Nutrition Publication

Supplement of workshop series: Nutrition and Stroke

Editor(s): P. Guesry, M. Hennerici, G. Sitzer. supplement

Related Articles

Clinical Classification and Manifestations of Stroke

Author(s): J. Bogousslavsky

Stroke is a focal neurologic deficit of acute onset of presumed vascular origin.This definition implies a clinical event, with a focal dysfunction of the central nervoussystem (CNS), which is likely to be secondary to a disease involving the vesselsand circulation. Stroke can be ischemic or hemorrhagic.

Pathophysiology of Ischemic Stroke

Author(s): K-A. Hossmann

The high sensitivity of the brain to a reduction of blood flow is due to the factthat the brain covers its energy demands almost exclusively by oxidation of glucose.A decline of blood oxygen supply below the critical threshold of mitochondrialrespiration causes stimulation of anaerobic glycolysis, the energy yield of which,however, is minor as compared to oxidative phosphorylation.

Risk Factors for Stroke

Author(s): P.A. Wolf

Stroke is the third leading cause of death in the United States and the major causeof adult neurological disability. In 1991, approximately 500,000 Americans had astroke and more than 142,000 died from stroke.

Diagnostic Procedures for The Selection of Patients at Risk for Stroke

Author(s): M. Hennerici

The third leading course of death after heart disease and cancer in industrializedcountries is stroke. In Germany, it is estimated that more than 240,000 patients suffera first stroke each year.

Lipids in the Prevention of Stroke

Author(s): G. Crozier, M. Turini

Stroke is defined as a clinical syndrome of neurological disabilities due to destructionof brain tissue caused by blockage of a cerebral artery. This blockage can bedue to thrombosis or embolism, stenosis by atherosclerotic plaque, or to hemorrhagefrom a ruptured artery (1-4).

Dietetic Prevention of Arteriosclerosi

Author(s): A.W. Kornhuber

Arteriosclerosis is the most common of the chronic pathologic alterations of arterialblood vessels. The term has been used since the time of Lobstein (1) to denotesclerosis of the arterial wall.

Antioxidants and Atherosclerosis

Author(s): H.B. Stahelin

Cardiovascular disease and stroke resulting from atherosclerosis are the leadingcauses of death in all countries where life expectancy is high. The incidence ofatherosclerosis-associated diseases is strongly correlated with age, age being the mostsignificant risk factor.

Hypertension And Sodium Intake

Author(s): Diederick E. Grobbee

The Chinese "yellow" emperor was the first to report that high salt intake makesthe pulse hard (1). Subsequently, in particular in the second half of this century,numerous studies have examined the dietary sodium intake in relation to hypertension.

Therapeutic Approaches to the Treatment of Acute Ischemic Stroke

Author(s): M.D. Ginsberg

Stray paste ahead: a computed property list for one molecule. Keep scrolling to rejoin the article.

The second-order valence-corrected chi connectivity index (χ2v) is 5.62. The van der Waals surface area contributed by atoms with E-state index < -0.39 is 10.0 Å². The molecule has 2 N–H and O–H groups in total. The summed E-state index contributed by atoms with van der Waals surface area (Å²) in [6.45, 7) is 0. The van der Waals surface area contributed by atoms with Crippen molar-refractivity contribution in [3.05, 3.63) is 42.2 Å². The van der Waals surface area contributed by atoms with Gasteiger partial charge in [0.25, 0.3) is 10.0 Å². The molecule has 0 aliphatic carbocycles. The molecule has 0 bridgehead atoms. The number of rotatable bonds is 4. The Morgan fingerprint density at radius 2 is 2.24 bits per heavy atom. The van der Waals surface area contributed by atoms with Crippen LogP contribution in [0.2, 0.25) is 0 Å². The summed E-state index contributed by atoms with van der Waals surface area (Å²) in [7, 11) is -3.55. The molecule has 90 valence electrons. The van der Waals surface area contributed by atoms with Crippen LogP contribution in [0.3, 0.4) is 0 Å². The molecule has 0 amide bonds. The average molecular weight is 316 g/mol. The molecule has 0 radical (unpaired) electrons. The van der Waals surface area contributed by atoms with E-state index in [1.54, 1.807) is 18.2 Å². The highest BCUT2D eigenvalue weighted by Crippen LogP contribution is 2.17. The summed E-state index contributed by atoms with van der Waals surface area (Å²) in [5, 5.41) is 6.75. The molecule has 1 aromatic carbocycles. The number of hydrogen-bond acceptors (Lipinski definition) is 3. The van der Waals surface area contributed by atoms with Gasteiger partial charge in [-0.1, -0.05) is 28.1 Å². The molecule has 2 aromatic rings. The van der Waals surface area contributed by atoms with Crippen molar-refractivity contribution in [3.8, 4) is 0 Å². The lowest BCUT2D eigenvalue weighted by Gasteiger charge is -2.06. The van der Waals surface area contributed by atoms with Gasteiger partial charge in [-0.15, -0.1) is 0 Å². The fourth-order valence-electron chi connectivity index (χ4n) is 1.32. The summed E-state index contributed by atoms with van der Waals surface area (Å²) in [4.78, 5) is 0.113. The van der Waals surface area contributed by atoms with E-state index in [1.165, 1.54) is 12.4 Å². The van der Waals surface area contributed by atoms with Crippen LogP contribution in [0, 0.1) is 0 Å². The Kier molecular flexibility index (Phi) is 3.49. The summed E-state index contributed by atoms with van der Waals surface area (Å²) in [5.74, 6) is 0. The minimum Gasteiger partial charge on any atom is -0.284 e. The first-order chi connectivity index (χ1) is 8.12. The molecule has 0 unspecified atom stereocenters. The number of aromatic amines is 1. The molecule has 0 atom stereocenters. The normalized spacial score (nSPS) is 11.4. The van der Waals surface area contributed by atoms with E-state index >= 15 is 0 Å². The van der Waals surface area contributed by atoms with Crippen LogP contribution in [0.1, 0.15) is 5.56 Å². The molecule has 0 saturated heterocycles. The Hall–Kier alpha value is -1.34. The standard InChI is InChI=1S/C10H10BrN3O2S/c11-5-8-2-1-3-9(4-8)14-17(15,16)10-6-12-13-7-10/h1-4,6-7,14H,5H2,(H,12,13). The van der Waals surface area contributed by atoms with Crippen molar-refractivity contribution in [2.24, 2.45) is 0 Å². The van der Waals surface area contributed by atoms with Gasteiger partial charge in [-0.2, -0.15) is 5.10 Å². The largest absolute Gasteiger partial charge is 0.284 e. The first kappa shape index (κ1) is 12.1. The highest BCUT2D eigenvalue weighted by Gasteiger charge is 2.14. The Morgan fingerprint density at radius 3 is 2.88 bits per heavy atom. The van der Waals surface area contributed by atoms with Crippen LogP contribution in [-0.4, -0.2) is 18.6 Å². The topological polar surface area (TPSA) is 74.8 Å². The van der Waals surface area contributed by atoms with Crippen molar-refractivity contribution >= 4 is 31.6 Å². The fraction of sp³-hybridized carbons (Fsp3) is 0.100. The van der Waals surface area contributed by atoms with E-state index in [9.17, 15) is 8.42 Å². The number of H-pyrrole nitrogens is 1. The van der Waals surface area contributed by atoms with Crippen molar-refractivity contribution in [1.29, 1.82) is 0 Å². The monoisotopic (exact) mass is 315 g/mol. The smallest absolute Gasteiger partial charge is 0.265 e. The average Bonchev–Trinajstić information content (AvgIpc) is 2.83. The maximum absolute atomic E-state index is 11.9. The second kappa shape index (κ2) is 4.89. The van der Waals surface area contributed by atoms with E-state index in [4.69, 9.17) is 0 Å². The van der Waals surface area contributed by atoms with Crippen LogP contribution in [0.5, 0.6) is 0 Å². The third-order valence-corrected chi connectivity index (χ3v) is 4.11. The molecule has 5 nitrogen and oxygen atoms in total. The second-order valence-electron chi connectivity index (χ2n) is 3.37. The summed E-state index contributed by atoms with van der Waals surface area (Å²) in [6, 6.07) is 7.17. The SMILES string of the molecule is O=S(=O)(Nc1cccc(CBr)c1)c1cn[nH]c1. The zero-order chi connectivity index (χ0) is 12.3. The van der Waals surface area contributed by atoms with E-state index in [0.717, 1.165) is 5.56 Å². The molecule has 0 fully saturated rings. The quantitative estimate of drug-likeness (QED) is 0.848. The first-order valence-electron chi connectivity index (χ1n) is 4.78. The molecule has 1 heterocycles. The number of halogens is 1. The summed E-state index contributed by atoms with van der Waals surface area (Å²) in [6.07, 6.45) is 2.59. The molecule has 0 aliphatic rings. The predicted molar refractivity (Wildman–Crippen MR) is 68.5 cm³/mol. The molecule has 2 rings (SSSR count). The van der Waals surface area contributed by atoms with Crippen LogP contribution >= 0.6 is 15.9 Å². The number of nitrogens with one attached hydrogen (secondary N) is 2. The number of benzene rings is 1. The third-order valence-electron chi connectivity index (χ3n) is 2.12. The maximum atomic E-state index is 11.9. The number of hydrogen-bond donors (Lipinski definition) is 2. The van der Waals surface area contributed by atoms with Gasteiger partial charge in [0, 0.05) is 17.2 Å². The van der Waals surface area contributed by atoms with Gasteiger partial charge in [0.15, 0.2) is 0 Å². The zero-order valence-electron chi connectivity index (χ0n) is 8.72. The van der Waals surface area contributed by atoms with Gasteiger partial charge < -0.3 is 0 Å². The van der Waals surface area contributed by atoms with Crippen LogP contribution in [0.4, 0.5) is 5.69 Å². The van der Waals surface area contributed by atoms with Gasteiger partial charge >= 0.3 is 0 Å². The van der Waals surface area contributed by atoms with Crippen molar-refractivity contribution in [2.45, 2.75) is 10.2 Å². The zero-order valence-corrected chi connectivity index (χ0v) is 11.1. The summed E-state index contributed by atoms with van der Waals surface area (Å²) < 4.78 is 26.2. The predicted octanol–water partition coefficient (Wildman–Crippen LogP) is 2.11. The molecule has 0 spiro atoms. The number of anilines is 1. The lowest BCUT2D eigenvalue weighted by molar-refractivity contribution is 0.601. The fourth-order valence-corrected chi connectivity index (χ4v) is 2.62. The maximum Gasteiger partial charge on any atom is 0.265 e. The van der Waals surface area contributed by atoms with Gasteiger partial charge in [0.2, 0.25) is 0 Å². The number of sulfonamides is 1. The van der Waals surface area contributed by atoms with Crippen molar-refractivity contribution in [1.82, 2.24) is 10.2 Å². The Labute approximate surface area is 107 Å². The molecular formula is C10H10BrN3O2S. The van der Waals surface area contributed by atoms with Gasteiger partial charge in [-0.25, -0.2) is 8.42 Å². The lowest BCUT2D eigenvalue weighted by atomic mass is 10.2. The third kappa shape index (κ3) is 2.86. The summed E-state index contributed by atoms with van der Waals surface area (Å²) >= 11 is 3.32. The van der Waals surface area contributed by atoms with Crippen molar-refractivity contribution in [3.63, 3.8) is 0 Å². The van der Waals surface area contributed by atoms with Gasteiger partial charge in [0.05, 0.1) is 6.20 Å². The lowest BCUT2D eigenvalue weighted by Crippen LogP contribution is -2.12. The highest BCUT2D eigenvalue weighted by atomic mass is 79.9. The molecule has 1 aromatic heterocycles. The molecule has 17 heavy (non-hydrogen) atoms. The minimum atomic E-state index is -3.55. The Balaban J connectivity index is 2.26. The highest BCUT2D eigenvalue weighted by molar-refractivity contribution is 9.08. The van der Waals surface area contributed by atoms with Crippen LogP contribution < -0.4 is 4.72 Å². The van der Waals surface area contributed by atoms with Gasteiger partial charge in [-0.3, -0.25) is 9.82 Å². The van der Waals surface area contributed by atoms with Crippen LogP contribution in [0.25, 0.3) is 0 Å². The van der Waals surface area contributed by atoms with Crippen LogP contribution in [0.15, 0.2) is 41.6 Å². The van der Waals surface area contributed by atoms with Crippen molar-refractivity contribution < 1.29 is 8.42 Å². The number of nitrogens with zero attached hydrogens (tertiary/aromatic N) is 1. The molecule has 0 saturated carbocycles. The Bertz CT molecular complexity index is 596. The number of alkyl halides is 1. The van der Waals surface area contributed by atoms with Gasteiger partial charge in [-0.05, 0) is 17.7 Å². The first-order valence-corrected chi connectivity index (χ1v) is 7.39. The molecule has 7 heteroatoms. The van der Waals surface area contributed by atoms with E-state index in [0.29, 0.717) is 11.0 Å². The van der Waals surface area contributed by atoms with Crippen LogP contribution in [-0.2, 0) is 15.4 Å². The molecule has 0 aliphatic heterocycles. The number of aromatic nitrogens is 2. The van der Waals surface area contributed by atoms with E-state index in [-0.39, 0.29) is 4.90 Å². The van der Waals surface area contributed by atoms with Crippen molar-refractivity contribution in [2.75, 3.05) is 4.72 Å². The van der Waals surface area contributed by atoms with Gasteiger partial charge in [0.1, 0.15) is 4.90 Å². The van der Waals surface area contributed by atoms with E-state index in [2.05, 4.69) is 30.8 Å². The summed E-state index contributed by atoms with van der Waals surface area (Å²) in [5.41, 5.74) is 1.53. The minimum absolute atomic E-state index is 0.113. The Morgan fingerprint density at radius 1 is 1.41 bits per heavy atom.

The traditional therapeutic goals in the treatment of acute ischemic stroke havebeen confined to stabilization of the general medical state, prevention of systemicmedical complications, and efforts to prevent acute recurrence or progression ofstroke (1).

The Stroke-Prone Spontaneously Hypertensive Rat and Its Role in the Genetic Dissection of Cardiovascular Disease

Author(s): N. Hiibner, Y-A. Lee, R. Kreutz, K. Lindpaintner, D. Ganten

The spectrum of heritable disease extends over a wide range from simple Mendeliantraits to very complex genetically determined disorders. In simple Mendeliantraits, the inheritance pattern follows straightforward rules and, in many cases, particularlyin those that are linked to sex chromosomes, the phenotype of the offspringis readily predictable.

Genetic Variation of Sodium Sensitivity

Author(s): Y. Yamori, Y. Nara, K. Ikeda, S. Mizushima, C. Matsumoto, T. Mashimo, T. Tamada, J.P. Mtabaji, E. Moriguchi, Y. Moriguchi

We have studied genetic variation in salt sensitivity in our animal models, thespontaneously hypertensive rat (SHR) (1,2), and particularly the salt-sensitive substrain,stroke-prone SHR (SHRSP) (3,4).

Potassium and Calcium Intake in Stroke Prevention: A Role for the Food Industry in the Prevention of Cerebrovascular and Cardiovascular Diseases

Author(s): K. Omstein

The single most important risk factor for stroke is hypertension (1). Therefore,nutritional factors that reduce hypertension are also beneficial in stroke prevention.

Antioxidants in Ischemic Stroke

Author(s): A. Malnoe

Stroke is the third most common cause of death in Western countries and themost important cause of adult disability (1). In spite of massive efforts to reducethe risk of death or disability and to improve outcome in stroke patients, there isstill no effective drug treatment (1-5).

Nutrition Support in the Stroke Patient

Author(s): A.G. Feller, M.E. Alva, S.P. Richer

Stroke is a leading cause of disability in the elderly and a significant cause ofdisability in younger people as well. Nearly 3 million Americans have some degreeof impairment from strokes, at an estimated annual economic impact of 30 billionU.S. dollars (1).